Here’s how it usually goes: you’ve booked a trip to a city or village that, in addition to the wonderful reasons you wanted to visit also has a flipside of life for residents, where life isn’t as upbeat as it seems at the resort or hotel or main squares where tourists are likely to wander. In an effort to be world-wise and philanthropic, you’ve booked with a tour company that brings you to community projects so you can learn more about the locals, something like the AIDS orphanage and township tours in South Africa, the slum tours of Mumbai, and the orphanage visits of Cambodia. Most often, these visits are eye-opening and result in donations and support, as well as visitors who spread the word, that translates into quantifiable progress for the project and the people it serves. Most often is not, however, always.
In Cambodia, orphanage tourism has become a somewhat lucrative business, and what you see is not always what it seems. There are dedicated children’s programs in Cambodia that can benefit from volunteers and donors, to be sure, but there are more and more “fronts” cropping up, displaying (for lack of a better term) children who are not parentless or poverty-stricken, but are part of a profit-driven industry. The Cambodian government and childcare professionals are in agreement that orphanages are a last resort option for youth, but as this money-hungry market has grown due to tourist demand, it is becoming a first choice for families who put their kids to work posing as needy. It is having what is described as a ‘catastrophic’ effect on Cambodia’s youngest generation. Of course, most travelers, volunteers, and donors have the best intentions and have no idea they are fueling the fire.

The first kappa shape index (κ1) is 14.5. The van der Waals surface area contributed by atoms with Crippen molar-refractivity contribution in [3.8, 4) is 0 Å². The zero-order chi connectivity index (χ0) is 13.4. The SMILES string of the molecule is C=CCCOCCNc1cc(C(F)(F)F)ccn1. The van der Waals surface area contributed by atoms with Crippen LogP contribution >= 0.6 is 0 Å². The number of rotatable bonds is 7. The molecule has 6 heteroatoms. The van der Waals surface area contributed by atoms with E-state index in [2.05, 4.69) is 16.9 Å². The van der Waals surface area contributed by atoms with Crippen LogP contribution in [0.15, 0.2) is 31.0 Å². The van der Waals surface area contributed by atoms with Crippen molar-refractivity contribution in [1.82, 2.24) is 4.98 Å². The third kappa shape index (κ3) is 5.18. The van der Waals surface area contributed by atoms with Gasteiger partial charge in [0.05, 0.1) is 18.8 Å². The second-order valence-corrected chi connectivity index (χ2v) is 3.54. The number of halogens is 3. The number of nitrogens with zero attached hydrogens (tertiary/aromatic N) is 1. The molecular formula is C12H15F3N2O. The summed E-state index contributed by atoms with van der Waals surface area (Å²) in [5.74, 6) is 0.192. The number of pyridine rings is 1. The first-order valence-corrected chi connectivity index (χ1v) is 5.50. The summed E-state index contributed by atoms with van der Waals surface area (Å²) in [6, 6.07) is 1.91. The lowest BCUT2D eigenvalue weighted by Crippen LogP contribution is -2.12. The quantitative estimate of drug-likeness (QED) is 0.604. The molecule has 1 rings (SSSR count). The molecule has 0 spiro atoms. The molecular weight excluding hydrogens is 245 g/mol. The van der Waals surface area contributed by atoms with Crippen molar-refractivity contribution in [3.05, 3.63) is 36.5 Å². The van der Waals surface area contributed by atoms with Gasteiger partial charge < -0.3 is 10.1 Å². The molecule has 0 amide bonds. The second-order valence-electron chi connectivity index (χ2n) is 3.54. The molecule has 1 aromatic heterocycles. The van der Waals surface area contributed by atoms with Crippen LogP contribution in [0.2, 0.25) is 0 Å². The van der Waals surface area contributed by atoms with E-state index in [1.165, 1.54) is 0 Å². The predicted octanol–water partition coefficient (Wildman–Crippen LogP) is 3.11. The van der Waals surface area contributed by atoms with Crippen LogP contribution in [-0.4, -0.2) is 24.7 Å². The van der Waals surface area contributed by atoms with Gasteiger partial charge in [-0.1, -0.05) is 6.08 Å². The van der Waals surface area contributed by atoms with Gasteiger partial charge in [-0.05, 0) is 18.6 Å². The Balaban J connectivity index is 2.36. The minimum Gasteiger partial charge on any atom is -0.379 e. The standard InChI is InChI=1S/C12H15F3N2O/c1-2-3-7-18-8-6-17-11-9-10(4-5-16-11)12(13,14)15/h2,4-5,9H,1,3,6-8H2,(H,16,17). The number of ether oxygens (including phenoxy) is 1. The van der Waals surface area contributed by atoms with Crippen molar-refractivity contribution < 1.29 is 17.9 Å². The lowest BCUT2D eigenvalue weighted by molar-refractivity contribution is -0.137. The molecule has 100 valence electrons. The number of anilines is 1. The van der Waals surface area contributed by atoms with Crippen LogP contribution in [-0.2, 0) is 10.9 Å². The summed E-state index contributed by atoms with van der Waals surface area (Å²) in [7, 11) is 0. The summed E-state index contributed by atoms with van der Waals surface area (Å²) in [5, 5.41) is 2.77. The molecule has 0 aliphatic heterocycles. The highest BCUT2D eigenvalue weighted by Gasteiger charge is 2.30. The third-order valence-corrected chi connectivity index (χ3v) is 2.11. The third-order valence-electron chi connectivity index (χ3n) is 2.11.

Cambodia-based humanitarians and advocates (who operate under anonymity since many of the orphanages, not all tip-top for scruples, are run by a side of the government that has threatened the work) have formed the website Orphanages: Not the Solution to help unsuspecting visitors avoid the scams that are exploiting vulnerable children. In a goal to channel well-intentioned foreign efforts, the organization works to promote solutions that do not separate children from family and community as a form of child “employment,” and instead, provides resources for us to be educated and informed about beneficial alternatives. Their website has a great list of resources for educated decision-making for visitors and volunteers to choose wisely about whether to, and how to, support the orphanage industry and the consequences of our decisions.
It’s an important issue, and worth exploring whether you are booked on a Cambodia trip or not.